How level and type of deafness affects user perception of multimedia video clips
Gulliver, S. R. and Ghinea, G. (2003) How level and type of deafness affects user perception of multimedia video clips. Universal Access in the Information Society, 2 (4). pp. 374-386. ISSN 1615-5289
To link to this article DOI: 10.1007/s10209-003-0067-5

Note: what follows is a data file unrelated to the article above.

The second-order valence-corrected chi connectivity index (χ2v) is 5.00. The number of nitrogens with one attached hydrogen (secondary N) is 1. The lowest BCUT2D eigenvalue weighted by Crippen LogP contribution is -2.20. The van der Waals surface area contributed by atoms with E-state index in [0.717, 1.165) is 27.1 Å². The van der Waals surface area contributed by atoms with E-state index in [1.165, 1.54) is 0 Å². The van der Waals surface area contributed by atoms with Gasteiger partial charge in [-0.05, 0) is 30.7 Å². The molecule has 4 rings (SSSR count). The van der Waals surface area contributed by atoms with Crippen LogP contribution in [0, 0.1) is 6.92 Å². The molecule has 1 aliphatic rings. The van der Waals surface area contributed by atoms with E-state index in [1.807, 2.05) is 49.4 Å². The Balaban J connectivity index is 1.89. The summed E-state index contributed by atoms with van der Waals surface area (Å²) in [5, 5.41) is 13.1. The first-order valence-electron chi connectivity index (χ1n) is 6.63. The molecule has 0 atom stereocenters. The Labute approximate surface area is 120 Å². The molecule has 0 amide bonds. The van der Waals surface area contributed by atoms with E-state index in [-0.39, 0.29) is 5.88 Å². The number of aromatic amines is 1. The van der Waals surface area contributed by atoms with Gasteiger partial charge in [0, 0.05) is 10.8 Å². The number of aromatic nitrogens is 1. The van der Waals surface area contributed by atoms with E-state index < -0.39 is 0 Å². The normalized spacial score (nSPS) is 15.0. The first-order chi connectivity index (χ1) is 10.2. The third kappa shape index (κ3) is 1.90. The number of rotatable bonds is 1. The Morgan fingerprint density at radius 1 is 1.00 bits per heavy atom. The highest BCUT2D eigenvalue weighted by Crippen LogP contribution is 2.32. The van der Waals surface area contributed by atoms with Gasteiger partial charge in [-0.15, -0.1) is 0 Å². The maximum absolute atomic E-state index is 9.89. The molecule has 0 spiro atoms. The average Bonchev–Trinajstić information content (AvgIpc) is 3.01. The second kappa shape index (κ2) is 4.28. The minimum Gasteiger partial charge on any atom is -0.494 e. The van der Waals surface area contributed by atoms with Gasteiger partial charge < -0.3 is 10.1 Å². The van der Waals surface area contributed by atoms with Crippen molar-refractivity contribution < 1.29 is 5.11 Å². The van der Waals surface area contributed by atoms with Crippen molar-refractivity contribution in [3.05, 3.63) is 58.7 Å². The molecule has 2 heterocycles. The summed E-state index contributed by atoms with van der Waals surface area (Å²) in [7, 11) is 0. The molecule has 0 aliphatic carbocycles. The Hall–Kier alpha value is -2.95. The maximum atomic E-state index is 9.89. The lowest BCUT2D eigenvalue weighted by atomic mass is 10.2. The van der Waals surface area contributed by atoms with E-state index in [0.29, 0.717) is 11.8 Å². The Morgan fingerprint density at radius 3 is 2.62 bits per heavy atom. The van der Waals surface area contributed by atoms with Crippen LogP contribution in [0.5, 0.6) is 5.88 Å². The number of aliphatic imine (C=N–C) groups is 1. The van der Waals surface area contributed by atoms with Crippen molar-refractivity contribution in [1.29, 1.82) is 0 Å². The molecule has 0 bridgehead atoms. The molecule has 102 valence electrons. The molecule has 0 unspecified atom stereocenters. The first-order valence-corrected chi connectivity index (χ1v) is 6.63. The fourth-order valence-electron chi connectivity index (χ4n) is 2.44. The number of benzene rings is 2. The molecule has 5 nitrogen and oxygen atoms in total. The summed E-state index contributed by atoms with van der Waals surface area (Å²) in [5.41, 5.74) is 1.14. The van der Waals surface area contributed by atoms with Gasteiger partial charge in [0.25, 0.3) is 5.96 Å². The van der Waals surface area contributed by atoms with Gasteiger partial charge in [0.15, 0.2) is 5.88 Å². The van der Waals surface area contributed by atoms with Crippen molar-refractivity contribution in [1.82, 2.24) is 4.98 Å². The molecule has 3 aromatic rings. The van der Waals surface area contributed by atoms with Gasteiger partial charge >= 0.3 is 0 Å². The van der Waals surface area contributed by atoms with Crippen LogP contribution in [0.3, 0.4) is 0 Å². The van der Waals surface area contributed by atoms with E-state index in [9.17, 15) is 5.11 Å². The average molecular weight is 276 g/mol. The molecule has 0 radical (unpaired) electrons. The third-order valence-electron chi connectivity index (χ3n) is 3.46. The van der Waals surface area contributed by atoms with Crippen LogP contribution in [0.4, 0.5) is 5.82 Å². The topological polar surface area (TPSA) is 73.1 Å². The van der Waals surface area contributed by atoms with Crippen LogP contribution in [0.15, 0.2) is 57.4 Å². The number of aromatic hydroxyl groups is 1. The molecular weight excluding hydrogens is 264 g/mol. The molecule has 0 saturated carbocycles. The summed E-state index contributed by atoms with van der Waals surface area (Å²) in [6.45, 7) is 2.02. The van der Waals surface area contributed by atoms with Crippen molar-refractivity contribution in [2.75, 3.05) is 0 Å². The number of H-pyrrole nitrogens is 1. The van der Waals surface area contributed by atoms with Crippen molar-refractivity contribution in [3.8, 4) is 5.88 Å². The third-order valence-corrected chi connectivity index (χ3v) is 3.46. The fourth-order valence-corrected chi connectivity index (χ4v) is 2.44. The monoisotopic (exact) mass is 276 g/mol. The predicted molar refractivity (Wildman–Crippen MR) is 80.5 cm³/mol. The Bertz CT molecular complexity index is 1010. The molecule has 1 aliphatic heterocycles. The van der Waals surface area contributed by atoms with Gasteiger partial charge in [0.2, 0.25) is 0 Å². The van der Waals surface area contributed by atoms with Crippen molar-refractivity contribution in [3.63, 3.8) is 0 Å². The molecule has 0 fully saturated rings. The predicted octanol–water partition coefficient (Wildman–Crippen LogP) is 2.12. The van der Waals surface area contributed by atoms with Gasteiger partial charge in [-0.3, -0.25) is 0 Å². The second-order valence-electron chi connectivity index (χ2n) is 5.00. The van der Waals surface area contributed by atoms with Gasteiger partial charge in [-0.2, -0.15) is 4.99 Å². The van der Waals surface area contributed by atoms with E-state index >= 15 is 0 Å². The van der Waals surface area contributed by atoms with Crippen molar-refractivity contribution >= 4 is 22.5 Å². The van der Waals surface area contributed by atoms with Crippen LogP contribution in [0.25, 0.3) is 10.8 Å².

Our research investigates the impact that hearing has on the perception of digital video clips, with and without captions, by discussing how hearing loss, captions and deafness type affects user QoP (Quality of Perception). QoP encompasses not only a user's satisfaction with the quality of a multimedia presentation, but also their ability to analyse, synthesise and assimilate informational content of multimedia . Results show that hearing has a significant effect on participants’ ability to assimilate information, independent of video type and use of captions. It is shown that captions do not necessarily provide deaf users with a ‘greater level of information’ from video, but cause a change in user QoP, depending on deafness type, which provides a ‘greater level of context of the video’. It is also shown that post-lingual mild and moderately deaf participants predict less accurately their level of information assimilation than post-lingual profoundly deaf participants, despite residual hearing. A positive correlation was identified between level of enjoyment (LOE) and self-predicted level of information assimilation (PIA), independent of hearing level or hearing type. When this is considered in a QoP quality framework, it puts into question how the user perceives certain factors, such as ‘informative’ and ‘quality’.